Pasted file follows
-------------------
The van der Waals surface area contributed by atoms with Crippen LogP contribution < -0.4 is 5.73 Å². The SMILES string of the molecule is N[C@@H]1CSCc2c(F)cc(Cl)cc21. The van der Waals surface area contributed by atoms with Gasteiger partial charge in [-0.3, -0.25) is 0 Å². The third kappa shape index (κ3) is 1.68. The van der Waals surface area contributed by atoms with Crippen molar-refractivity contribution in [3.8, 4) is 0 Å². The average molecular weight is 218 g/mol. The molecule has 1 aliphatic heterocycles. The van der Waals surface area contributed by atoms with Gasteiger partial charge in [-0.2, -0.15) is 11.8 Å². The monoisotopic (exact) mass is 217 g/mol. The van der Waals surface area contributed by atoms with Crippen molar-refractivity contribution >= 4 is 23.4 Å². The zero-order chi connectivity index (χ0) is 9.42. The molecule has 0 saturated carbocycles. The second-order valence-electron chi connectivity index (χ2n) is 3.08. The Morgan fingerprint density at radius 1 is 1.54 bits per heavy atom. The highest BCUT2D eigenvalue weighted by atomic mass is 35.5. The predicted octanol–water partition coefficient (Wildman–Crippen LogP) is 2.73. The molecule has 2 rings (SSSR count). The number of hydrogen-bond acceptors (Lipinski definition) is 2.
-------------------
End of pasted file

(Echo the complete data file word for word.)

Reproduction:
The van der Waals surface area contributed by atoms with Crippen LogP contribution < -0.4 is 5.73 Å². The SMILES string of the molecule is N[C@@H]1CSCc2c(F)cc(Cl)cc21. The van der Waals surface area contributed by atoms with Gasteiger partial charge in [-0.3, -0.25) is 0 Å². The third kappa shape index (κ3) is 1.68. The van der Waals surface area contributed by atoms with Crippen molar-refractivity contribution in [3.8, 4) is 0 Å². The average molecular weight is 218 g/mol. The molecule has 1 aliphatic heterocycles. The van der Waals surface area contributed by atoms with Gasteiger partial charge in [-0.2, -0.15) is 11.8 Å². The monoisotopic (exact) mass is 217 g/mol. The van der Waals surface area contributed by atoms with Crippen molar-refractivity contribution >= 4 is 23.4 Å². The zero-order chi connectivity index (χ0) is 9.42. The molecule has 0 saturated carbocycles. The second-order valence-electron chi connectivity index (χ2n) is 3.08. The Morgan fingerprint density at radius 1 is 1.54 bits per heavy atom. The highest BCUT2D eigenvalue weighted by atomic mass is 35.5. The predicted octanol–water partition coefficient (Wildman–Crippen LogP) is 2.73. The molecule has 2 rings (SSSR count). The number of hydrogen-bond acceptors (Lipinski definition) is 2.